Feb 162014

This Freakonomics Radio podcast takes a look at Pope Francis’s critique of the free-market system in “Evangelii Gaudium” (“The Joy of the Gospel”), his first apostolic exhortation.

The pontiff’s 224-page document covers a wide range of topics, but a small sub-section discussing “some challenges of today’s world” has captured the most attention. Using fiery language, Pope Francis condemns a global economy that “kills,” promotes inequality, and allows “the powerful [to] feed upon the powerless.” (Rush Limbaugh argued that this sounds like “pure Marxism.”) Here is a sample passage of “Evangelii Gaudium”:



Stephen J. DUBNER: Hey podcast listeners. We know you’re a pretty smart group of people. But how smart? Are you smarter than a fifth grader? Of course you are. But are you smarter than … an economics Ph.D. who’s won all kinds of gaudy economics awards? I think you are! Let me explain. A few months ago, we asked you for the first time to go to Freakonomics.com and make a donation to support Freakonomics Radio. And Steve Levitt — he’s my Freakonomics co-author, the guy with the economics Ph.D. — here’s what he thought would happen:

Steven D. LEVITT: The chance that someone’s going to get done with their run, go back and take a shower, and then log onto a computer and give you money? I think that is really close to zero.

DUBNER: So, you think we’ll raise close to zero dollars?

LEVITT: I do, actually.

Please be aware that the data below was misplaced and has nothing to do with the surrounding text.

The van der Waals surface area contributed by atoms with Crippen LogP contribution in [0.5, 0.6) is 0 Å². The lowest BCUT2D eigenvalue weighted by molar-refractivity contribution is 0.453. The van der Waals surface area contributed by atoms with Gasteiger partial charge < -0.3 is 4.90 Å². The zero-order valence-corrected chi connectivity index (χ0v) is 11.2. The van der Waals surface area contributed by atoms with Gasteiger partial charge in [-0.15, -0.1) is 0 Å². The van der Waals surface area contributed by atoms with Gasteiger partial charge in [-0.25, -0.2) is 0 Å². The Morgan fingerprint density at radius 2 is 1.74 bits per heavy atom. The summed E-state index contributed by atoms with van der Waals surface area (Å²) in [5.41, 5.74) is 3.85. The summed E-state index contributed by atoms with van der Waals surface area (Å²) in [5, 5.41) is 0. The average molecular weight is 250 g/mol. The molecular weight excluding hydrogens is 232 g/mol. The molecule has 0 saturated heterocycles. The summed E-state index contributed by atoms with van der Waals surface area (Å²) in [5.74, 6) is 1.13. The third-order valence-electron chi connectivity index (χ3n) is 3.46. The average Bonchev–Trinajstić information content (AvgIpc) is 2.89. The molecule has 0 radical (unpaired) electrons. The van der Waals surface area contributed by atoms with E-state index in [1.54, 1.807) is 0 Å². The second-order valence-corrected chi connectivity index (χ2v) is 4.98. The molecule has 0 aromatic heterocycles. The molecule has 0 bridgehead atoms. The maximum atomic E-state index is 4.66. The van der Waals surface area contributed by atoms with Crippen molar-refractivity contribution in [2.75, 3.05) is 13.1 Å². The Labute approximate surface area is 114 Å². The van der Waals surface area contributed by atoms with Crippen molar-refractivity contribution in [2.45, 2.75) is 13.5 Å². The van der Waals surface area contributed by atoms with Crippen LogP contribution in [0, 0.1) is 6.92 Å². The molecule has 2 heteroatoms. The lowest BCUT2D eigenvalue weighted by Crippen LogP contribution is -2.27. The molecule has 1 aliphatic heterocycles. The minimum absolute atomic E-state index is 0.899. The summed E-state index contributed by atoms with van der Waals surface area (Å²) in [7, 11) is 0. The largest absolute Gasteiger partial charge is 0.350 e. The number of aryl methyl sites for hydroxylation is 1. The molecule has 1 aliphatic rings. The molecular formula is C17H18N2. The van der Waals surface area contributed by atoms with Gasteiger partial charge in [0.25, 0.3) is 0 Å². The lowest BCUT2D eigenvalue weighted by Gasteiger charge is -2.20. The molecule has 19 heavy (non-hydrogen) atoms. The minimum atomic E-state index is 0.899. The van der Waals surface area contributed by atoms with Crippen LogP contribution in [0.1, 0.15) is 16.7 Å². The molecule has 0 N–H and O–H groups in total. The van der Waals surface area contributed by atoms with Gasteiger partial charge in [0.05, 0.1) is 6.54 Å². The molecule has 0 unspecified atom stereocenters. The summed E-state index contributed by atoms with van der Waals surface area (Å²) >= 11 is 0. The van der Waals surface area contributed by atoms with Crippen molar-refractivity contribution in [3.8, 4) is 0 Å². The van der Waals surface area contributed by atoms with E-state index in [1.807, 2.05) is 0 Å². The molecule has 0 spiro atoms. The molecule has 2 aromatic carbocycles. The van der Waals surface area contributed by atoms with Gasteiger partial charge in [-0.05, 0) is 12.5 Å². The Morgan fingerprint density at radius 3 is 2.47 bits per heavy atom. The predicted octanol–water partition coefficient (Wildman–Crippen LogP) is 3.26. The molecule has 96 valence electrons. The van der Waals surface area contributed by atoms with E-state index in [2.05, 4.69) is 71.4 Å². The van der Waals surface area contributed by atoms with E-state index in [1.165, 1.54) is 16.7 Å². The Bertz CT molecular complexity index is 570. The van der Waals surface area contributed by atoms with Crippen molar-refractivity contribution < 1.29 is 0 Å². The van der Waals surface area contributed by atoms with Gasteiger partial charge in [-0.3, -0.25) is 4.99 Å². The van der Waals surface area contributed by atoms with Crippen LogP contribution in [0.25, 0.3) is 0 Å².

DUBNER: Well, Levitt was wrong. We raised more than zero dollars — quite a bit more, I’m happy to say. In fact, Levitt and the people here at WNYC, our public-radio station, they were kind of shocked by how supportive you were. So to those of you who did give — thanks! And if you haven’t donated yet — let’s shock them some more. Just go to Freakonomics.com, hit the donate button, and there’s still time to claim your donation on this year’s tax return. And now you have a good New Year’s resolution too: keep proving smart people wrong. Now for today’s program.



DUBNER: Every once in a while, the Pope issues some kind of statement reflecting the views of the Catholic Church. Usually, it’s just the hardcore faithful who pay much attention. This time was different…

Brian WILLIAMS: Pope Francis is getting a lot of attention tonight for the mission statement he issued for the Catholic Church he would like to see in the future.

Lawrence KUDLOW: I just was so surprised because that language…I understand… the pope’s job is not to proselytize about free market capitalism. Ok, I get that.

John ALLEN: The strongest language of this document called has to do with critiquing what he calls a kind of crude and naive faith in the free market. And insisting that the Church has to be a change agent on things like income inequality, spreading unemployment, the environment, war and peace.

DUBNER: You may be wondering what the Pope is expecting to happen when he talks about the miseries of the free-market system. Yeah, we were wondering that too.


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